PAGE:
Jeff Dickey, I agree that nowadays requirejs is been widely misused, as happens with most of the js libraries and frameworks, once they get popular on the developers world, specially junior ones, they think they have to use it everywere or else they are doing things wrong. I also agree with your module definition and gulp tool.
However you’re approach is not always a good one. Its good when you have a small site with less than 200kb in js code, and downloading one 100kb js app is just a couple of seconds. But when you are dealing with big apps, with more than 1Mb of only “propietary” js code, this approach is the worst thing you can do. Specially taking into consideration that not every country in the world has fast broadband connections, and only a few users of the site in question need most of the functionality. Take facebook for example, where most of the users enter a lot of times per day, but use only some of the basic functionality, what will happen if everytime they access facebook the whole site’s js needs to be downloaded to their pc for them to just change their status and post a new picture.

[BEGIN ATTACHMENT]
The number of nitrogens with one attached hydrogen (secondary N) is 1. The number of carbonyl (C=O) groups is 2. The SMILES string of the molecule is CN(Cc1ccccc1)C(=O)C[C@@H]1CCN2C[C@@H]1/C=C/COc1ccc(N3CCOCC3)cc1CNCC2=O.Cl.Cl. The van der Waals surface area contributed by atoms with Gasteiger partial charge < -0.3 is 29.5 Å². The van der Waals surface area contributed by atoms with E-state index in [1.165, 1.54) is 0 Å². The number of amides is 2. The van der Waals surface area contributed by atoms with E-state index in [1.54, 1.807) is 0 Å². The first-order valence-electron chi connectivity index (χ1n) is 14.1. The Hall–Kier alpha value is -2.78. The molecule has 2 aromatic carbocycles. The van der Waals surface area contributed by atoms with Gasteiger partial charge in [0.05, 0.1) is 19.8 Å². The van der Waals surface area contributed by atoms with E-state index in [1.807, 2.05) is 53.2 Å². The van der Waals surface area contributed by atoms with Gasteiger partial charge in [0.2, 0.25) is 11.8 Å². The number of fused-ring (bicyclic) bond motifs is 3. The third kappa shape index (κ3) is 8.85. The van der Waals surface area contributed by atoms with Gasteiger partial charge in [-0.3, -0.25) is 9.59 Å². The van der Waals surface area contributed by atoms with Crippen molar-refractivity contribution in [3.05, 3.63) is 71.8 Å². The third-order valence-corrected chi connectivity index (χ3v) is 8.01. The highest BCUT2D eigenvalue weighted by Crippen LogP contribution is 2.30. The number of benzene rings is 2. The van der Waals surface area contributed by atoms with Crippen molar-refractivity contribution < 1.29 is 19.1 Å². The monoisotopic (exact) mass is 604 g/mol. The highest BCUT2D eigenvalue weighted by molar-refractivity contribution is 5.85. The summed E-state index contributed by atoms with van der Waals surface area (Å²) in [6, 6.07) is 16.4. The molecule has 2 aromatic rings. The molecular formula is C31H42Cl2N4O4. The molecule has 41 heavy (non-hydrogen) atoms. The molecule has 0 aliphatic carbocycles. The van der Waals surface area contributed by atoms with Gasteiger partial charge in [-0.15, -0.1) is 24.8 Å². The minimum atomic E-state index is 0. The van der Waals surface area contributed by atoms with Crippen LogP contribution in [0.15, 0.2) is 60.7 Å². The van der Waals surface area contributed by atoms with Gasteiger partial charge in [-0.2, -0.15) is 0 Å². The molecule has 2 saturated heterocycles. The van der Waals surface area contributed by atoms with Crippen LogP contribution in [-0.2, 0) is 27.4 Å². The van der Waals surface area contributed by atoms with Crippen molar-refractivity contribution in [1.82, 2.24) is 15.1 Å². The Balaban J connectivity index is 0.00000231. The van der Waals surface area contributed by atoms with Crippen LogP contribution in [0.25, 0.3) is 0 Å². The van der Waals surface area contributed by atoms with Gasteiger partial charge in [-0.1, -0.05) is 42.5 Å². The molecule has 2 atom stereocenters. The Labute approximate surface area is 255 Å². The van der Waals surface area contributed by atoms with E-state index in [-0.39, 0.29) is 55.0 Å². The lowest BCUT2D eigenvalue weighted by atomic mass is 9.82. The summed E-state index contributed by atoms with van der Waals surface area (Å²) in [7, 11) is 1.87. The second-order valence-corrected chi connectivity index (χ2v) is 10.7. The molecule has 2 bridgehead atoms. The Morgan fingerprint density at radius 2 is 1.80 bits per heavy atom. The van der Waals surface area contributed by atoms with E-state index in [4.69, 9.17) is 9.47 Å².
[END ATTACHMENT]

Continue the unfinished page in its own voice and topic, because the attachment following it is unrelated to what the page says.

Also, this approach and big sites is also overkill for browsers performance, which has been one of the common reasons of poor performance on angular sites.
So, although I like you’re article and how you introduced gulp’s tools, I don’t think its a good approach at explaining how to handle js files on big sites, and much less HOW and WHY “module loader” libraries such as requirejs should be used.